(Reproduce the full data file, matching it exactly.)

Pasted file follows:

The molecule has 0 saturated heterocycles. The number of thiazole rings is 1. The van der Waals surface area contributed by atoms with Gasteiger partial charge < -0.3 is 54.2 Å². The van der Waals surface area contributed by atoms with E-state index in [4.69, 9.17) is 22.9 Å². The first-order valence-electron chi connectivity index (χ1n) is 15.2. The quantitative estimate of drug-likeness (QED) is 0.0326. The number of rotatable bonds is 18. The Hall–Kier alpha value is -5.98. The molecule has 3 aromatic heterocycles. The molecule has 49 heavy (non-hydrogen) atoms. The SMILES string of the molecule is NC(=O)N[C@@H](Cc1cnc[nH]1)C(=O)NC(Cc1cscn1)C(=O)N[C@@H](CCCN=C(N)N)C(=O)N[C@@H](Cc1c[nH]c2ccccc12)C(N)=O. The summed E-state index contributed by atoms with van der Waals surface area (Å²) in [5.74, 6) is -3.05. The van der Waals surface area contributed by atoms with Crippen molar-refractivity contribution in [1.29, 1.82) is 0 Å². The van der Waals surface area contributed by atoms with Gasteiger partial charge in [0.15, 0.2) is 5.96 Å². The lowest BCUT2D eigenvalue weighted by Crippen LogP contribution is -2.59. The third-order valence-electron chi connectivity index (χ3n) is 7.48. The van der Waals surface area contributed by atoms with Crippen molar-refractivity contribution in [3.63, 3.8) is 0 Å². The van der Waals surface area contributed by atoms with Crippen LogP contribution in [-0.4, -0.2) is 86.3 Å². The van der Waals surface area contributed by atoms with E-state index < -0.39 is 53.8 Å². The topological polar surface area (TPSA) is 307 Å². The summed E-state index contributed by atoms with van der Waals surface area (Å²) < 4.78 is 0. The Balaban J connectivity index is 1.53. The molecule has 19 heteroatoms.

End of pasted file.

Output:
The molecule has 0 saturated heterocycles. The number of thiazole rings is 1. The van der Waals surface area contributed by atoms with Gasteiger partial charge < -0.3 is 54.2 Å². The van der Waals surface area contributed by atoms with E-state index in [4.69, 9.17) is 22.9 Å². The first-order valence-electron chi connectivity index (χ1n) is 15.2. The quantitative estimate of drug-likeness (QED) is 0.0326. The number of rotatable bonds is 18. The Hall–Kier alpha value is -5.98. The molecule has 3 aromatic heterocycles. The molecule has 49 heavy (non-hydrogen) atoms. The SMILES string of the molecule is NC(=O)N[C@@H](Cc1cnc[nH]1)C(=O)NC(Cc1cscn1)C(=O)N[C@@H](CCCN=C(N)N)C(=O)N[C@@H](Cc1c[nH]c2ccccc12)C(N)=O. The summed E-state index contributed by atoms with van der Waals surface area (Å²) in [5.74, 6) is -3.05. The van der Waals surface area contributed by atoms with Crippen molar-refractivity contribution in [1.29, 1.82) is 0 Å². The van der Waals surface area contributed by atoms with Gasteiger partial charge in [0.15, 0.2) is 5.96 Å². The lowest BCUT2D eigenvalue weighted by Crippen LogP contribution is -2.59. The third-order valence-electron chi connectivity index (χ3n) is 7.48. The van der Waals surface area contributed by atoms with Crippen molar-refractivity contribution in [3.63, 3.8) is 0 Å². The van der Waals surface area contributed by atoms with Crippen LogP contribution in [-0.4, -0.2) is 86.3 Å². The van der Waals surface area contributed by atoms with E-state index < -0.39 is 53.8 Å². The topological polar surface area (TPSA) is 307 Å². The summed E-state index contributed by atoms with van der Waals surface area (Å²) < 4.78 is 0. The Balaban J connectivity index is 1.53. The molecule has 19 heteroatoms.